Obscure impacts demystified: Land use

Another important topic in obscure impact categories is land use. Unlike some other categories such as eutrophication, land use almost sounds too straightforward. But there is more to land use than one might think, as this article shows.

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Our planet is busy. Over 7 billion people, around 20 quintillion animals and even more plants reside on planet Earth. And yet, only a small part of the planet’s surface can be used by us humans. Only about 30% of the surface is not covered by water. If we exclude deserts and mountain areas, that leaves 71% of this surface as habitable land for humans – that’s 21% of the Earth’s crust. Given the world population, this comes down to just over 1 hectare of land per person if we ignore that all other species are also dependent on habitable land.

Chances are pretty high you don’t own such a stretch of land. At least, I don’t. Yet, we consume and produce goods and services at a significantly larger share of land than we are actually entitled to. The rising pressure on available land is becoming increasingly problematic, which causes a variety of environmental problems. What are these environmental problems? How does life cycle assessment (LCA) treat land use, and how can we lower the share of the planet that we use?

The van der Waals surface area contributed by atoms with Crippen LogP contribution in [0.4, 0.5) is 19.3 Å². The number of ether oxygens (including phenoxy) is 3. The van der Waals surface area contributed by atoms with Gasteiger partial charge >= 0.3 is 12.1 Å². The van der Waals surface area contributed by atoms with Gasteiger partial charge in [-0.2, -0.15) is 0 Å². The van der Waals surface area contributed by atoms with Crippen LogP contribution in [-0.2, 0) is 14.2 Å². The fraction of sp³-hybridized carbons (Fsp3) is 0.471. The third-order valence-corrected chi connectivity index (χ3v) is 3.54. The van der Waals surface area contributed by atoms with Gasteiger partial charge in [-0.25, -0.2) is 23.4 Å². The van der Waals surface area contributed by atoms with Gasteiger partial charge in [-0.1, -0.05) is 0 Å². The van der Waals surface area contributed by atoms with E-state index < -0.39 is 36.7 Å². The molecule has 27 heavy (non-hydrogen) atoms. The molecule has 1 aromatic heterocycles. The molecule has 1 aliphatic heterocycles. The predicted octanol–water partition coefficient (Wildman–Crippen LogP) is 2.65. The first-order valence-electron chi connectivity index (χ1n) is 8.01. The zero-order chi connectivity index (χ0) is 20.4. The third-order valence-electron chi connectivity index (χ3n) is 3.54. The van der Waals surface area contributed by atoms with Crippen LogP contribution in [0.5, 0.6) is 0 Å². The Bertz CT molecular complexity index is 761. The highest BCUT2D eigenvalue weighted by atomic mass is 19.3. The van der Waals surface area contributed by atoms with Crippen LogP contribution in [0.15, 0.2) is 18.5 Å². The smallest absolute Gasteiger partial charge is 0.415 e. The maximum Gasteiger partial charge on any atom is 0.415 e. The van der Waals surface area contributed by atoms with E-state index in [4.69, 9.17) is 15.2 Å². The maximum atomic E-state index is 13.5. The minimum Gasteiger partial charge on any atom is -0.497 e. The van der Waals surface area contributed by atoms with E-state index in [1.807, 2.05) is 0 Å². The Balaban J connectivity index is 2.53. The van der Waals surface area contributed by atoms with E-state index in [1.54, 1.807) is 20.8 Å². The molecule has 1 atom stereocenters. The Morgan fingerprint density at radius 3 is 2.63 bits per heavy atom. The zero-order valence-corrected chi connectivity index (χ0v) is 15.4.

What is land use?

From its name, it is fairly easy to guess what this impact category is about: how much land is used. However, in LCA, we do not just consider the amount of land that is used, but even more how land is used. More specifically, two kinds of land use are defined.

The first category is about the amount of land that is occupied for a certain period to produce a product. For example, to produce 6500 kg of flour, one might need around 1 hectare of agricultural land for a full year, i.e. 1 hectare year. The second category is about the amount of land that needs to be transformed from one kind to another. For example, for this same 1 kg of flour, one might also need to convert an extra 150 m2 from grass land to agricultural land, suitable for the cultivation of the wheat for the flour. Grass and agricultural land are some of the many examples of land use, which also includes forest, urban, industrial land and many more. Within each category, there are multiple subcategories. Tropical rain forest, taiga and boreal forests all fall under forest land.